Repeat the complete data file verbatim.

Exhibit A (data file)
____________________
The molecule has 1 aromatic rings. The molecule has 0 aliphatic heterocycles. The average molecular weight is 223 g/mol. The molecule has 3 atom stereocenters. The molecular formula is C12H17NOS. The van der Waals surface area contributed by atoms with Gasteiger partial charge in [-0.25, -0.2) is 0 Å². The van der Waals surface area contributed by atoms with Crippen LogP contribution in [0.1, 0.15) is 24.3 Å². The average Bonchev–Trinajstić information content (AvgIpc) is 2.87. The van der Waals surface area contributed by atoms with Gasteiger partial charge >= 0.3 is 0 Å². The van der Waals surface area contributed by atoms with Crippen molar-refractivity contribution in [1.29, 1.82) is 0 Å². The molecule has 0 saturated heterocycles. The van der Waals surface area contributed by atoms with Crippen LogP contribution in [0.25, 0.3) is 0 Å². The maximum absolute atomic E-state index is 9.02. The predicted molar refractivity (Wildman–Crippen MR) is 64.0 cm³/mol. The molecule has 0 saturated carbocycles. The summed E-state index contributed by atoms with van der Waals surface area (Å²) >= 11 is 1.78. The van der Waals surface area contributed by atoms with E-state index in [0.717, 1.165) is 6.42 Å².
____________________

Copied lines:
The molecule has 1 aromatic rings. The molecule has 0 aliphatic heterocycles. The average molecular weight is 223 g/mol. The molecule has 3 atom stereocenters. The molecular formula is C12H17NOS. The van der Waals surface area contributed by atoms with Gasteiger partial charge in [-0.25, -0.2) is 0 Å². The van der Waals surface area contributed by atoms with Crippen LogP contribution in [0.1, 0.15) is 24.3 Å². The average Bonchev–Trinajstić information content (AvgIpc) is 2.87. The van der Waals surface area contributed by atoms with Gasteiger partial charge >= 0.3 is 0 Å². The van der Waals surface area contributed by atoms with Crippen molar-refractivity contribution in [1.29, 1.82) is 0 Å². The molecule has 0 saturated heterocycles. The van der Waals surface area contributed by atoms with Crippen LogP contribution in [0.25, 0.3) is 0 Å². The maximum absolute atomic E-state index is 9.02. The predicted molar refractivity (Wildman–Crippen MR) is 64.0 cm³/mol. The molecule has 0 saturated carbocycles. The summed E-state index contributed by atoms with van der Waals surface area (Å²) >= 11 is 1.78. The van der Waals surface area contributed by atoms with E-state index in [0.717, 1.165) is 6.42 Å².